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Sentiment mixed as Chinese concerns persist

Stocks had a good run last week but ended on a mixed note. The bounceback that began in late October largely carried on, but European and US indices handed back some of their earlier gains at the end of the week.

The back and forth over the US-China trade relationship lead to volatility in global markets. White House economic advisor Larry Kudlow confirmed that President Trump did not instruct the cabinet to draft a trade deal. That being said, things are still looking a little optimistic, as the US and Chinese leaders will hold meetings at the G20 summit later this month.

Overnight, the Caixin survey of Chinese services reading was 50.8, lower than economists expecting 52.9. The September reading was 53.1. Broadly speaking, the survey has been in decline since February.

The Beijing government kicked off the China International Import Expo – a week-long even that aims to promote China’s international trade. President Xi Jinping prompted free market policies and warned against the dangers of protectionism. Dealers overlooked this statement, and instead focused on the trade spat with the US, as Chinese markets lost ground.   

The US non-farm payrolls was largely well received. In October, 250,000 jobs were added, which easily exceeded the 190,000 forecast. The September figure was revised to 118,000 from 134,000. When you take an average of the two reports, the figures were reasonably good. Unemployment held steady at 3.7%. Average yearly earnings jumped from 2 8% to 3.1% - which is a sizeable move. Higher earning power should translate into higher spending, which should drive the economy. There is still talk the Federal Reserve will be continued down the path of monetary tightening.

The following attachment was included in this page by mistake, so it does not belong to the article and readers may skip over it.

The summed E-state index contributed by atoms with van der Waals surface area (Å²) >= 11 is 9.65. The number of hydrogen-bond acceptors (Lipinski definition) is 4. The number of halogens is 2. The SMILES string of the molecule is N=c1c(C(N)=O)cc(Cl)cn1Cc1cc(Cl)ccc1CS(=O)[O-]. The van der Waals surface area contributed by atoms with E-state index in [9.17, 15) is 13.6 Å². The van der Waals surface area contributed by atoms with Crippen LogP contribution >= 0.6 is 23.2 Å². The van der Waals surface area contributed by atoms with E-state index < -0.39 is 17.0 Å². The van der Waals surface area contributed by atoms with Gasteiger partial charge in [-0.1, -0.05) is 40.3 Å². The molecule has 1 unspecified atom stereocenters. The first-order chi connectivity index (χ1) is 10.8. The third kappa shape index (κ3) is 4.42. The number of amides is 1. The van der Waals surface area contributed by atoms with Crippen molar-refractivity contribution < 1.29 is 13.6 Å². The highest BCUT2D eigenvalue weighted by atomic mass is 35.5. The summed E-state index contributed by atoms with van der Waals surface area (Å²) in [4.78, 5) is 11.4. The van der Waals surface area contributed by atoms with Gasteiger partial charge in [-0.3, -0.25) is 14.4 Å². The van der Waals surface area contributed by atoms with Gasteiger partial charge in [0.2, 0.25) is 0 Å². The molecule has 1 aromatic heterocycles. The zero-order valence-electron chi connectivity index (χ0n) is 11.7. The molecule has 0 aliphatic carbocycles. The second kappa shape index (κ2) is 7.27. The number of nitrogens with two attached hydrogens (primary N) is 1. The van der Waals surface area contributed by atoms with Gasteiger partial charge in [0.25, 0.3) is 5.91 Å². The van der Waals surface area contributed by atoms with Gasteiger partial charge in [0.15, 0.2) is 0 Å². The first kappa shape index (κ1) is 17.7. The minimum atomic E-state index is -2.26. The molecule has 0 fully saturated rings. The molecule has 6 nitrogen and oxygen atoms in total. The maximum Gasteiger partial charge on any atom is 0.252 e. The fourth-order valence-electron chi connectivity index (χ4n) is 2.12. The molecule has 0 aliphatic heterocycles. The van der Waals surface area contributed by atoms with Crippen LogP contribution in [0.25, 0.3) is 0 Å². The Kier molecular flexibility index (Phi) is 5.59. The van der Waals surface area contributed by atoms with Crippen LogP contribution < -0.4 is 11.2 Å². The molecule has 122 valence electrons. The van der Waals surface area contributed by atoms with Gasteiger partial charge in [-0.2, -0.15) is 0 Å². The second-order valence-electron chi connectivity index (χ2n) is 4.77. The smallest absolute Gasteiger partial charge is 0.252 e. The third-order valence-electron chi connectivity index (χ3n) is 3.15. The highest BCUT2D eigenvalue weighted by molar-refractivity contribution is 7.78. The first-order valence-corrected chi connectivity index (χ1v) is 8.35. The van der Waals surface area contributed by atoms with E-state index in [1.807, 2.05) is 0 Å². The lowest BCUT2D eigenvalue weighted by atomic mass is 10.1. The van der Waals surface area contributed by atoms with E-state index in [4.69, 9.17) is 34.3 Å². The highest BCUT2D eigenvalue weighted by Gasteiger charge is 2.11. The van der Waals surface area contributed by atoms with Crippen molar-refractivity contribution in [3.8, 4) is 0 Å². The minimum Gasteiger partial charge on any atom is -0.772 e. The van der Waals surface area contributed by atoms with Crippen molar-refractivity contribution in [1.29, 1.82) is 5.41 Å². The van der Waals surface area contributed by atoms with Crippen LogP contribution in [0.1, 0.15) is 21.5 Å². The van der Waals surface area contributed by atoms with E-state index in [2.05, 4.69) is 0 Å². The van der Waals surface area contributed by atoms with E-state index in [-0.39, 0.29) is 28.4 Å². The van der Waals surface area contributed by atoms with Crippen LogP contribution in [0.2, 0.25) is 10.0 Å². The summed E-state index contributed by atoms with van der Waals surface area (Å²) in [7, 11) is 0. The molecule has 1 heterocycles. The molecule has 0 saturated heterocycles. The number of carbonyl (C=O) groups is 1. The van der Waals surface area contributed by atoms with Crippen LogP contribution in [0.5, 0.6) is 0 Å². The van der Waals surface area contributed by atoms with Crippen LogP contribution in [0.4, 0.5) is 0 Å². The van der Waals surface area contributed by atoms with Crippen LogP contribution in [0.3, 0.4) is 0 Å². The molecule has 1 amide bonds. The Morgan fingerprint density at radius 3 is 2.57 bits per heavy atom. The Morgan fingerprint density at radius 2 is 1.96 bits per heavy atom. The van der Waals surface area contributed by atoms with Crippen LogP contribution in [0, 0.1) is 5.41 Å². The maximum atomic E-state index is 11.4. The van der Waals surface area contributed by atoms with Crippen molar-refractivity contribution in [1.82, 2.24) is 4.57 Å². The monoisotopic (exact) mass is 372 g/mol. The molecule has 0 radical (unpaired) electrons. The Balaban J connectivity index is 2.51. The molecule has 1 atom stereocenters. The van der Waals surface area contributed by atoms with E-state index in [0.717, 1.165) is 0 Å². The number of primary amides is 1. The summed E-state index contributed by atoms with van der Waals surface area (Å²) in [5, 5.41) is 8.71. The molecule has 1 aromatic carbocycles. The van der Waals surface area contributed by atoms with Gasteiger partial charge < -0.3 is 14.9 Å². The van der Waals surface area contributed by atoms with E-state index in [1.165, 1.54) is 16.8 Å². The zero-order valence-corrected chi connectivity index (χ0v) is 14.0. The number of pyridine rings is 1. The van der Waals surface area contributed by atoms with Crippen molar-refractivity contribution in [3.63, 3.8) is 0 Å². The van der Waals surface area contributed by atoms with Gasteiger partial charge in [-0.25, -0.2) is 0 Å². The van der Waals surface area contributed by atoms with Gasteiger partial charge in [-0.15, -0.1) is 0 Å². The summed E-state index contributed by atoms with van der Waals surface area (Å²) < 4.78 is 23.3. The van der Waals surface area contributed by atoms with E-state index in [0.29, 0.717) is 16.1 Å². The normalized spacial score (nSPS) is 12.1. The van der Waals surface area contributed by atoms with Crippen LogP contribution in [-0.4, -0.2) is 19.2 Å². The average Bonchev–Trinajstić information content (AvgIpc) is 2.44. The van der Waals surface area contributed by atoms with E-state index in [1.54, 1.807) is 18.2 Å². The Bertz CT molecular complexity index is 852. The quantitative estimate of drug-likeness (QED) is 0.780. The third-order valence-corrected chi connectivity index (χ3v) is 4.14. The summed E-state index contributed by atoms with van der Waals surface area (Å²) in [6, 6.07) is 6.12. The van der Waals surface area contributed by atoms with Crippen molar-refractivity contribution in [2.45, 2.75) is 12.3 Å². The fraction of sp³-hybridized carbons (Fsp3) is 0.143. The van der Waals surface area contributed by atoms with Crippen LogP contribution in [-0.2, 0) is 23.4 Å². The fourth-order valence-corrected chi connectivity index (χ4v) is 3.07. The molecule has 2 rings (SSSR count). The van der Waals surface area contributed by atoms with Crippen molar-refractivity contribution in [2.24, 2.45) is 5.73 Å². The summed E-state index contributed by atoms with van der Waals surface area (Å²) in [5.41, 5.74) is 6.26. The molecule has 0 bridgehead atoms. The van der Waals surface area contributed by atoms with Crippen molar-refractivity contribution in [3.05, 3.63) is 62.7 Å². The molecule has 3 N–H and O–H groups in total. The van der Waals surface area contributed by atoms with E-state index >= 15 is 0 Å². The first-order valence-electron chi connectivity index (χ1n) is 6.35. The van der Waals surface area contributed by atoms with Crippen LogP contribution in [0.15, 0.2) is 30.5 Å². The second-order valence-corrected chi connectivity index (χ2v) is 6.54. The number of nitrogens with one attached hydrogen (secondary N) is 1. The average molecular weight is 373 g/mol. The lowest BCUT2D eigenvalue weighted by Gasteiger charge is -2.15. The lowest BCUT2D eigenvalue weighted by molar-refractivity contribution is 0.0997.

Oil tumbled last week after OPEC increased its output, and traders are also worried about future demand as major oil importers like China and India are cooling. On Friday, the US confirmed that sanctions on Iran will be implemented today, but eight countries will be exempt from the sanctions. India and South Korea are among the nations that will be allowed to keep importing oil from Iran without penalty from Washington DC. The fact a number of countries were exempt from purchasing Iranian oil should mean the supply drop off won’t be as severe as initially expected.

The UK services PMI report will be announced at 9.30am (UK time), and the consensus estimate is for 53.3, which would be a decline from the 53.9 in the previous report. The UK economy is in robust shape, but unfortunately the pound gets dragged around by the news relating to Brexit.

The US ISM non-manufacturing report will be announced at 3pm (UK time), and traders are expecting a reading of 59.3. The September reading was 61.6 – its highest level in over a decade.

EUR/USD – has been diving lower since late September and if it holds below the 1.1510/00 region, it could pave the way for the 1 1300 area to be retested. A move to the upside could run into resistance at 1.1587 – the 100-day moving average.

GBP/USD – surged at the end of last week, and if the 1.3000 mark is retaken and held, it could pave the way for 1.3250 to be tested. If the market turns over again, it could target 1.2661. 

EUR/GBP – has been pushing lower since August, and if it holds below the 200-day moving average at 0.8837, it might bring 0.8725 into play. A rally might encounter resistance at 0.9000.

USD/JPY – the upward trend that began in March is still intact, and if the positive move continues it might target 114.73. Support might be found at 111.39. 

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